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A Modern Home Built into the Hill

With ski resort views and seamless indoor-outdoor transitions, this Steamboat Springs home truly honors its site.



Gibeon Photography

When this retirement-age couple decided to build their new full-time residence in Steamboat Springs, Colorado, a few things were top priorities: comfort, space for their art and antiques from traveling the globe, and main-level living with lower-level guest suites for their adult children.

What they got was a forever home with all that and then some: a transitional-modern manse anchored to the land with seamless indoor-outdoor transitions and unobstructed views from every possible angle.

A primary gable nods to traditional mountain architecture, while flat and low-slope roofs, exposed steel, and a handful of vertical and horizontal siding sing a more modern tune. Zinc and tri-colored stone siding incorporate cooler gray and blue tones, while the wood adds warmth. Instead of a monotone exterior color palette, all four materials harmonize together, adding dimension and paying homage to the home’s extraordinary site.

The home was built directly into Steamboat’s rolling foothills, allowing for an en grade patio—including fire pit and water features—extending out from the main level. From there, an intermediary terrace boasts a bocce ball court, while more steps lead to the lower-level outdoor living spaces.

Structured steel beams and dark douglas fir columns echo the exterior architecture and continue this theme throughout the home’s interior. The entry door was crafted of walnut and blackened stainless steel inlays, finished in a similar style to the beams. An antique bus panel was incorporated in the structure, with a built-in mechanism allowing the owners to roll through the names of various London bus stops.

An open fireplace with a large timber mantel is the secondary centerpiece in the home’s bright and airy great room—the first is the wrap-around, 180-degree wall of windows, designed around spectacular views of the ski resort and national forest beyond.

The open-concept main level allows for maximized views from virtually any angle. A breakfast bar, crafted from one large piece of elm, was built into the kitchen in the shape of an “L” to allow the owners and their guests to sit and engage with the open surroundings.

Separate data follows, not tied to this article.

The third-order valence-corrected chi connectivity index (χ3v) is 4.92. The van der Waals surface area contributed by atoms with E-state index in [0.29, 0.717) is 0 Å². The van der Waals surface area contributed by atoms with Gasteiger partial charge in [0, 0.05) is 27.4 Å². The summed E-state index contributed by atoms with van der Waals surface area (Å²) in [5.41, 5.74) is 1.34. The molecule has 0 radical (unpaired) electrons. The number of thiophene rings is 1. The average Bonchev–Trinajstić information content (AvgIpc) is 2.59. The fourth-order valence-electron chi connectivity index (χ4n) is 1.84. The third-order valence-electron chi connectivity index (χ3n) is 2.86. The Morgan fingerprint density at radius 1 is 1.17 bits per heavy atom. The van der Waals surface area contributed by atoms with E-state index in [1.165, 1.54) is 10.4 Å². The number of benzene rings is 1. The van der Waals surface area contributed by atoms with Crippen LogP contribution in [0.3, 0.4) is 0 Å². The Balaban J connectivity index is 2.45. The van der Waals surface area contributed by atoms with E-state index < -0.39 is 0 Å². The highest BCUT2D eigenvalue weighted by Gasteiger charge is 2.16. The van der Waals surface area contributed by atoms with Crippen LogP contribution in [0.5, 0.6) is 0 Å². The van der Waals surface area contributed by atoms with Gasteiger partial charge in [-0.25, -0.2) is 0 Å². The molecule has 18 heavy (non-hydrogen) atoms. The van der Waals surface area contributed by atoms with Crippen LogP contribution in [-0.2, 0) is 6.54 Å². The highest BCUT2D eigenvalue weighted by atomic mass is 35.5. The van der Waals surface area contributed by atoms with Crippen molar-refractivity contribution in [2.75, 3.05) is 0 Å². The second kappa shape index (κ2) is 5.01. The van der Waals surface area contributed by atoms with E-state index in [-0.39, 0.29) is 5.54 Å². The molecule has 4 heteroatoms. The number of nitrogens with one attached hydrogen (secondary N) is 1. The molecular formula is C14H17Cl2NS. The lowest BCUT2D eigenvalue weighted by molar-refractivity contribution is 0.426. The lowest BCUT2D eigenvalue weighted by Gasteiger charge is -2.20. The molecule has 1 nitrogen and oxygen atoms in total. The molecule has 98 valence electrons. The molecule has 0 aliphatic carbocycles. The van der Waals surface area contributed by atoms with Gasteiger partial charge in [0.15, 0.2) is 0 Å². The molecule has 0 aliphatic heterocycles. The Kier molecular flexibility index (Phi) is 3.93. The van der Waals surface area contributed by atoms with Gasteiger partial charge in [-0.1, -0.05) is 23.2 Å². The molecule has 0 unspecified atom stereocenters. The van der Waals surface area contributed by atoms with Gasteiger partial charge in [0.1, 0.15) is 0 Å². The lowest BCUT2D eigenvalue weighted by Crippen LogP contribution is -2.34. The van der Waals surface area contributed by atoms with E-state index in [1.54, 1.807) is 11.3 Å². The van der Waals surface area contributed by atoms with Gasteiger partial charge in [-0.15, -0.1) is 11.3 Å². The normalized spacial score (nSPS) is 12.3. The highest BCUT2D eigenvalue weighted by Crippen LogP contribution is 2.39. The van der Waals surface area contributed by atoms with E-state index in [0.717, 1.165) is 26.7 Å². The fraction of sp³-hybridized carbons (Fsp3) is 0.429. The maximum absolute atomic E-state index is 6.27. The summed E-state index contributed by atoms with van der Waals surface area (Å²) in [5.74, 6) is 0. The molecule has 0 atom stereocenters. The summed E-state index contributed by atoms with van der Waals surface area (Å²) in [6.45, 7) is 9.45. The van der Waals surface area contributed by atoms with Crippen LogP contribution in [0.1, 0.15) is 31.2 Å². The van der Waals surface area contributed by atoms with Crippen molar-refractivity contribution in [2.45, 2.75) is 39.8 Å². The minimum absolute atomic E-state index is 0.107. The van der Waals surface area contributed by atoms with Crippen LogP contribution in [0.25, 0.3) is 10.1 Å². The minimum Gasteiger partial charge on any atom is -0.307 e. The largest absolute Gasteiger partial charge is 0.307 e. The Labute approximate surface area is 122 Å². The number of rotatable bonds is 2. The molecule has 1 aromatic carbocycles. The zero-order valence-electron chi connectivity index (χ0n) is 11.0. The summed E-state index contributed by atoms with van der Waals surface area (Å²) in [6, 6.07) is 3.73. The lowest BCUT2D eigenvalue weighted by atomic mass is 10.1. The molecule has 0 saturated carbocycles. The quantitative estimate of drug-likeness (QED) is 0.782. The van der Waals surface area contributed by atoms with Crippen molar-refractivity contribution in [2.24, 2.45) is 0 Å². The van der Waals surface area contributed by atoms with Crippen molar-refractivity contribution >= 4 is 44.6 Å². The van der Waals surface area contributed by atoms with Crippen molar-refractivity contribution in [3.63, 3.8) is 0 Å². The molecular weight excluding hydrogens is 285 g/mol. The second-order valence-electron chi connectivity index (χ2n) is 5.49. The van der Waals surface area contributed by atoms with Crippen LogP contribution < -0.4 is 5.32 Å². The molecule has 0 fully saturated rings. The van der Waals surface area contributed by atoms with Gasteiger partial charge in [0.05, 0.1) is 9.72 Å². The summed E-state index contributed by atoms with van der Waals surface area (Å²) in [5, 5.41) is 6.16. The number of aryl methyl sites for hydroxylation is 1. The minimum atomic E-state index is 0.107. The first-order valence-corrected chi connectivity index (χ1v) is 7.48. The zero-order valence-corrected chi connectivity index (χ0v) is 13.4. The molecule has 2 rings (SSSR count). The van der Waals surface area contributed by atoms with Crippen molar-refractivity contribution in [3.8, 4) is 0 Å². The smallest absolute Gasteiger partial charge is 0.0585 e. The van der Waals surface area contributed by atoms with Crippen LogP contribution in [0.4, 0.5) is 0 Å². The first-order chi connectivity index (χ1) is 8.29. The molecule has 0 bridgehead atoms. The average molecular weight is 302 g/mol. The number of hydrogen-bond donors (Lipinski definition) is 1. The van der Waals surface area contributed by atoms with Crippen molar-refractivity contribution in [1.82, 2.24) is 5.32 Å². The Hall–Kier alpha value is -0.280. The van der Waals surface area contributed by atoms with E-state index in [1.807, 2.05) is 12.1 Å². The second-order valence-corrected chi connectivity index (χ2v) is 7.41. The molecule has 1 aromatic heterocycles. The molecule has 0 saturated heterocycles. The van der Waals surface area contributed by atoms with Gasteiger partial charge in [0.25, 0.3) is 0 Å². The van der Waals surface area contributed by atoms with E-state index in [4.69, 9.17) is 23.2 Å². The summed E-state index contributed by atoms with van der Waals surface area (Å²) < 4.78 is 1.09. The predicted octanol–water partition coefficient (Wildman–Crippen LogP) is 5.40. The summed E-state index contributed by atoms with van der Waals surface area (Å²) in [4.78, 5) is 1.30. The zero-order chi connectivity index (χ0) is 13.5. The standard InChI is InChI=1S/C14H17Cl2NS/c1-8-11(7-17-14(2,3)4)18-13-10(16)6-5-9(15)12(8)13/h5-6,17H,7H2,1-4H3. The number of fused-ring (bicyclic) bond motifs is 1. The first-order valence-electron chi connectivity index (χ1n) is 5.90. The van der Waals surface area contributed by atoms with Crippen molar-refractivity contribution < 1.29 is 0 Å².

A large patinaed-metal hood serves as the backdrop for the kitchen and creates a sort of floating partition from the dining area—just as the dark block of cabinetry creates a distinction from the home’s entryway—without closing off any space or hindering sources of natural light.

The dark wooden cabinetry houses kitchen appliances but does not include upper cabinets; everything is oriented to maintaining the view.

On the opposite side of the kitchen hood are built-in display cases and additional cabinetry, acting as a server to the dining space.

The dining room feels more contained and intimate, nestled against a stone fireplace and wooden display shelves laden with antiques. Doors open directly to the outdoors for easy al fresco dinners in the cool mountain air.

A secondary mudroom leads to a luxurious hot tub area. To underscore the homeowners’ collection of storied pieces, this sliding partition is a repurposed antique fire door, which was stripped of its fire-retardant paint to reveal cool, industrial zinc.

A sophisticated, crisp-white master bedroom once again drinks in the surrounding mountain views.

The materials on the ceiling and the fireplace of the master bedroom continue the design theme from the great room. The furnishings are soothing and convey that this is a space for true relaxation.

A freestanding vanity and two-sided mirror allow for even more views in the master bath. With a simple turn of the head, the husband and wife can each admire the mountains while freshening up.

Black-finished windows frame autumn views.

The home’s elegantly restrained color palette allows for more than the views to take center stage; an eclectic chair, acquired from the couple’s world travels, is on display at the top of the stairs.

Nearby, an office loft is not a bad place to get some work done.

The lower level of the house is comprised of guest quarters and more casual gathering spaces—the perfect place to sit back and feel right at home.

DESIGN DETAILS:

ARCHITECTURE, INTERIOR DESIGN & LANDSCAPE DESIGN Vertical Arts Architecture KITCHEN DESIGN Exquisite Kitchen Design CONTRACTOR Shively Construction, Inc.

Sarah Tiedeken is a Project Architect with Vertical Arts Architecture, a Colorado-based architecture firm specializing in creating some of the nation’s most unique residential and commercial spaces. Contact Sarah at 970.871.0056.

Content for this article provided by Vertical Arts Architecture.

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